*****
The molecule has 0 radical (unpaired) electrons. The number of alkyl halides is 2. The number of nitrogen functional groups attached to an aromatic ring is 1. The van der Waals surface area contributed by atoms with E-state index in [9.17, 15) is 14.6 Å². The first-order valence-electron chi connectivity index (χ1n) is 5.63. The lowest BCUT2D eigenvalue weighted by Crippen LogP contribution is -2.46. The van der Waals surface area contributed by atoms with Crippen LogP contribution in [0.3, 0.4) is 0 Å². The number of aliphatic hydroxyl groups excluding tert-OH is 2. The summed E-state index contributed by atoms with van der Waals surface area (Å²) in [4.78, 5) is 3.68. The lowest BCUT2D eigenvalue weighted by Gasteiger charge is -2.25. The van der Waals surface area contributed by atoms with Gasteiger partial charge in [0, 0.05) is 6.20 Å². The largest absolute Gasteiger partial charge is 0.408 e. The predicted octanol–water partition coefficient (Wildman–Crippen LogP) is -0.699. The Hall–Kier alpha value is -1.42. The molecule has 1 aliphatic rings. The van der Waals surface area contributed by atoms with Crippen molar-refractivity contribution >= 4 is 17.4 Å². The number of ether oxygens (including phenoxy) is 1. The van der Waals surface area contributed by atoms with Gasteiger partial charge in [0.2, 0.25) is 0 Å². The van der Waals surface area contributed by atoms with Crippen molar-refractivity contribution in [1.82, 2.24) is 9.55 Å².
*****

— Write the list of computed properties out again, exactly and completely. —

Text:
The molecule has 0 radical (unpaired) electrons. The number of alkyl halides is 2. The number of nitrogen functional groups attached to an aromatic ring is 1. The van der Waals surface area contributed by atoms with E-state index in [9.17, 15) is 14.6 Å². The first-order valence-electron chi connectivity index (χ1n) is 5.63. The lowest BCUT2D eigenvalue weighted by Crippen LogP contribution is -2.46. The van der Waals surface area contributed by atoms with Crippen LogP contribution in [0.3, 0.4) is 0 Å². The number of aliphatic hydroxyl groups excluding tert-OH is 2. The summed E-state index contributed by atoms with van der Waals surface area (Å²) in [4.78, 5) is 3.68. The lowest BCUT2D eigenvalue weighted by Gasteiger charge is -2.25. The van der Waals surface area contributed by atoms with Gasteiger partial charge in [0, 0.05) is 6.20 Å². The largest absolute Gasteiger partial charge is 0.408 e. The predicted octanol–water partition coefficient (Wildman–Crippen LogP) is -0.699. The Hall–Kier alpha value is -1.42. The molecule has 1 aliphatic rings. The van der Waals surface area contributed by atoms with Crippen molar-refractivity contribution >= 4 is 17.4 Å². The number of ether oxygens (including phenoxy) is 1. The van der Waals surface area contributed by atoms with Gasteiger partial charge in [0.2, 0.25) is 0 Å². The van der Waals surface area contributed by atoms with Crippen molar-refractivity contribution in [1.82, 2.24) is 9.55 Å².